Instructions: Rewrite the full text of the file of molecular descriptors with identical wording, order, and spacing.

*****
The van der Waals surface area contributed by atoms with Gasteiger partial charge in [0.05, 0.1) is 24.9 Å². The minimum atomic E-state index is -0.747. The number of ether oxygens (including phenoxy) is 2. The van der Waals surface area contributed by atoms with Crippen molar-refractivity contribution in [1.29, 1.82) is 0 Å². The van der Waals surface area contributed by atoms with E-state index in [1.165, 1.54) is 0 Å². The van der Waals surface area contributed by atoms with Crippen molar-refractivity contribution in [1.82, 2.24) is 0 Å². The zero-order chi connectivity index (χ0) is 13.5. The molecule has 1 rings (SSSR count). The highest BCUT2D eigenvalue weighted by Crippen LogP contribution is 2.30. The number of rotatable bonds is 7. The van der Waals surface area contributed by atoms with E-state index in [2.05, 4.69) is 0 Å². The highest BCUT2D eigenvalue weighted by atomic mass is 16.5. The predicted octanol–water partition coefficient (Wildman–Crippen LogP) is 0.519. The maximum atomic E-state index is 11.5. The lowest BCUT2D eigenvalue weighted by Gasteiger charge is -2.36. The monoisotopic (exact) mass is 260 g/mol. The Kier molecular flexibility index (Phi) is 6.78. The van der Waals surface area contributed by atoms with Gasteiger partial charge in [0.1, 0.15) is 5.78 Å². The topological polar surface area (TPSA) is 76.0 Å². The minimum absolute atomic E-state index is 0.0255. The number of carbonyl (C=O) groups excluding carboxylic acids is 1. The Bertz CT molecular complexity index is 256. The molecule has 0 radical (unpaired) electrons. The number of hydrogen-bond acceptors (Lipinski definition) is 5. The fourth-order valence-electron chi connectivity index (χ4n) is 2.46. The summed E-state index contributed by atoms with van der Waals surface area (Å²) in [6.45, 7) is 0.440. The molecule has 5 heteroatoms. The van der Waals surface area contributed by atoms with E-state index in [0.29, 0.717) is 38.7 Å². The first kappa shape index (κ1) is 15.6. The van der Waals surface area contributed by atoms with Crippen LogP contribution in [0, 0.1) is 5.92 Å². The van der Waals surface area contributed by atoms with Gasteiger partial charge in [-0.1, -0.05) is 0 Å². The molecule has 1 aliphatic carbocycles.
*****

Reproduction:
The van der Waals surface area contributed by atoms with Gasteiger partial charge in [0.05, 0.1) is 24.9 Å². The minimum atomic E-state index is -0.747. The number of ether oxygens (including phenoxy) is 2. The van der Waals surface area contributed by atoms with Crippen molar-refractivity contribution in [1.29, 1.82) is 0 Å². The van der Waals surface area contributed by atoms with E-state index in [1.165, 1.54) is 0 Å². The van der Waals surface area contributed by atoms with Crippen molar-refractivity contribution in [1.82, 2.24) is 0 Å². The zero-order chi connectivity index (χ0) is 13.5. The molecule has 1 rings (SSSR count). The highest BCUT2D eigenvalue weighted by Crippen LogP contribution is 2.30. The number of rotatable bonds is 7. The van der Waals surface area contributed by atoms with E-state index in [2.05, 4.69) is 0 Å². The highest BCUT2D eigenvalue weighted by atomic mass is 16.5. The predicted octanol–water partition coefficient (Wildman–Crippen LogP) is 0.519. The maximum atomic E-state index is 11.5. The lowest BCUT2D eigenvalue weighted by Gasteiger charge is -2.36. The monoisotopic (exact) mass is 260 g/mol. The Kier molecular flexibility index (Phi) is 6.78. The van der Waals surface area contributed by atoms with Gasteiger partial charge in [0.1, 0.15) is 5.78 Å². The topological polar surface area (TPSA) is 76.0 Å². The minimum absolute atomic E-state index is 0.0255. The number of carbonyl (C=O) groups excluding carboxylic acids is 1. The Bertz CT molecular complexity index is 256. The molecule has 0 radical (unpaired) electrons. The number of hydrogen-bond acceptors (Lipinski definition) is 5. The fourth-order valence-electron chi connectivity index (χ4n) is 2.46. The summed E-state index contributed by atoms with van der Waals surface area (Å²) in [6.45, 7) is 0.440. The molecule has 5 heteroatoms. The van der Waals surface area contributed by atoms with E-state index in [0.29, 0.717) is 38.7 Å². The first kappa shape index (κ1) is 15.6. The van der Waals surface area contributed by atoms with Crippen LogP contribution in [0, 0.1) is 5.92 Å². The van der Waals surface area contributed by atoms with Gasteiger partial charge in [-0.1, -0.05) is 0 Å². The molecule has 1 aliphatic carbocycles.